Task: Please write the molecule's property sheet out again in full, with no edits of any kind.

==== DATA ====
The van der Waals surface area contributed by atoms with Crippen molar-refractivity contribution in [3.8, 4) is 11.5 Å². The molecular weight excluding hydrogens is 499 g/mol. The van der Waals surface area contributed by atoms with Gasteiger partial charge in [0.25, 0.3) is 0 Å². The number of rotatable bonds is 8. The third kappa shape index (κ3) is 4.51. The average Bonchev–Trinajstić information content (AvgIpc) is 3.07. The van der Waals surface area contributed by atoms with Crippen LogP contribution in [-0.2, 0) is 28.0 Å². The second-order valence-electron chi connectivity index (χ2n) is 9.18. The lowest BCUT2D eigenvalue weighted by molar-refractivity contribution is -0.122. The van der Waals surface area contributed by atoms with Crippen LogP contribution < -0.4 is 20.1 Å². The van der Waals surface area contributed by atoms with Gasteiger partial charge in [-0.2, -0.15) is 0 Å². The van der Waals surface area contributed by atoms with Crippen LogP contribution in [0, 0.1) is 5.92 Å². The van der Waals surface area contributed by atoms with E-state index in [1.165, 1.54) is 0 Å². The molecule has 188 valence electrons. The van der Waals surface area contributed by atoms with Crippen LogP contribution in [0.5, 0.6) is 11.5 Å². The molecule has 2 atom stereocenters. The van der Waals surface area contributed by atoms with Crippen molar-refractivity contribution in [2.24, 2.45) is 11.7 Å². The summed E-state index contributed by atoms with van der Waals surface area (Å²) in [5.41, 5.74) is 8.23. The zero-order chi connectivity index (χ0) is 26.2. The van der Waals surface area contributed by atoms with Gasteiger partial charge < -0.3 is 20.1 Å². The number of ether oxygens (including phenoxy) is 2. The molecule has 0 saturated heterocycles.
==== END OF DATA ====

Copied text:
The van der Waals surface area contributed by atoms with Crippen molar-refractivity contribution in [3.8, 4) is 11.5 Å². The molecular weight excluding hydrogens is 499 g/mol. The van der Waals surface area contributed by atoms with Gasteiger partial charge in [0.25, 0.3) is 0 Å². The number of rotatable bonds is 8. The third kappa shape index (κ3) is 4.51. The average Bonchev–Trinajstić information content (AvgIpc) is 3.07. The van der Waals surface area contributed by atoms with Crippen LogP contribution in [-0.2, 0) is 28.0 Å². The second-order valence-electron chi connectivity index (χ2n) is 9.18. The lowest BCUT2D eigenvalue weighted by molar-refractivity contribution is -0.122. The van der Waals surface area contributed by atoms with Crippen LogP contribution < -0.4 is 20.1 Å². The van der Waals surface area contributed by atoms with Gasteiger partial charge in [-0.2, -0.15) is 0 Å². The van der Waals surface area contributed by atoms with Crippen LogP contribution in [0, 0.1) is 5.92 Å². The van der Waals surface area contributed by atoms with E-state index in [1.165, 1.54) is 0 Å². The molecule has 188 valence electrons. The van der Waals surface area contributed by atoms with Crippen LogP contribution in [0.5, 0.6) is 11.5 Å². The molecule has 2 atom stereocenters. The van der Waals surface area contributed by atoms with Crippen molar-refractivity contribution in [2.24, 2.45) is 11.7 Å². The summed E-state index contributed by atoms with van der Waals surface area (Å²) in [5.41, 5.74) is 8.23. The zero-order chi connectivity index (χ0) is 26.2. The van der Waals surface area contributed by atoms with Gasteiger partial charge < -0.3 is 20.1 Å². The number of ether oxygens (including phenoxy) is 2. The molecule has 0 saturated heterocycles.